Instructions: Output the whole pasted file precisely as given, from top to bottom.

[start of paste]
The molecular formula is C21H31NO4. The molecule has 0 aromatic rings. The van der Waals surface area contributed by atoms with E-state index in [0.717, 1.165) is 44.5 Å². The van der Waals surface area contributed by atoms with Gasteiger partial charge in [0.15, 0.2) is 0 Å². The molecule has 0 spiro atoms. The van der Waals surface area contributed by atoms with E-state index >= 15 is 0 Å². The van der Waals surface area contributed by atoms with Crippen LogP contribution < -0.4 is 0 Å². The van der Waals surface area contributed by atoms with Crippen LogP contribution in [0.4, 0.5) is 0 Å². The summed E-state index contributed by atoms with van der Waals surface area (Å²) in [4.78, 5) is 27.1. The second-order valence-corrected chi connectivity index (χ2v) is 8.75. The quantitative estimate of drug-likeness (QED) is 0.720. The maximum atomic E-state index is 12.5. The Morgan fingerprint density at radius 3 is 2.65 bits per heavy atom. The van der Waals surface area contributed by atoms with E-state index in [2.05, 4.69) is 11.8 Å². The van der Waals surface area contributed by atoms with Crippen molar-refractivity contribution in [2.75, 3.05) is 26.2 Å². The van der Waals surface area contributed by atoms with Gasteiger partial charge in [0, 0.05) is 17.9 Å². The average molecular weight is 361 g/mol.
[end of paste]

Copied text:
The molecular formula is C21H31NO4. The molecule has 0 aromatic rings. The van der Waals surface area contributed by atoms with E-state index in [0.717, 1.165) is 44.5 Å². The van der Waals surface area contributed by atoms with Gasteiger partial charge in [0.15, 0.2) is 0 Å². The molecule has 0 spiro atoms. The van der Waals surface area contributed by atoms with E-state index >= 15 is 0 Å². The van der Waals surface area contributed by atoms with Crippen LogP contribution < -0.4 is 0 Å². The van der Waals surface area contributed by atoms with Crippen LogP contribution in [0.4, 0.5) is 0 Å². The summed E-state index contributed by atoms with van der Waals surface area (Å²) in [4.78, 5) is 27.1. The second-order valence-corrected chi connectivity index (χ2v) is 8.75. The quantitative estimate of drug-likeness (QED) is 0.720. The maximum atomic E-state index is 12.5. The Morgan fingerprint density at radius 3 is 2.65 bits per heavy atom. The van der Waals surface area contributed by atoms with E-state index in [2.05, 4.69) is 11.8 Å². The van der Waals surface area contributed by atoms with Crippen molar-refractivity contribution in [2.75, 3.05) is 26.2 Å². The van der Waals surface area contributed by atoms with Gasteiger partial charge in [0, 0.05) is 17.9 Å². The average molecular weight is 361 g/mol.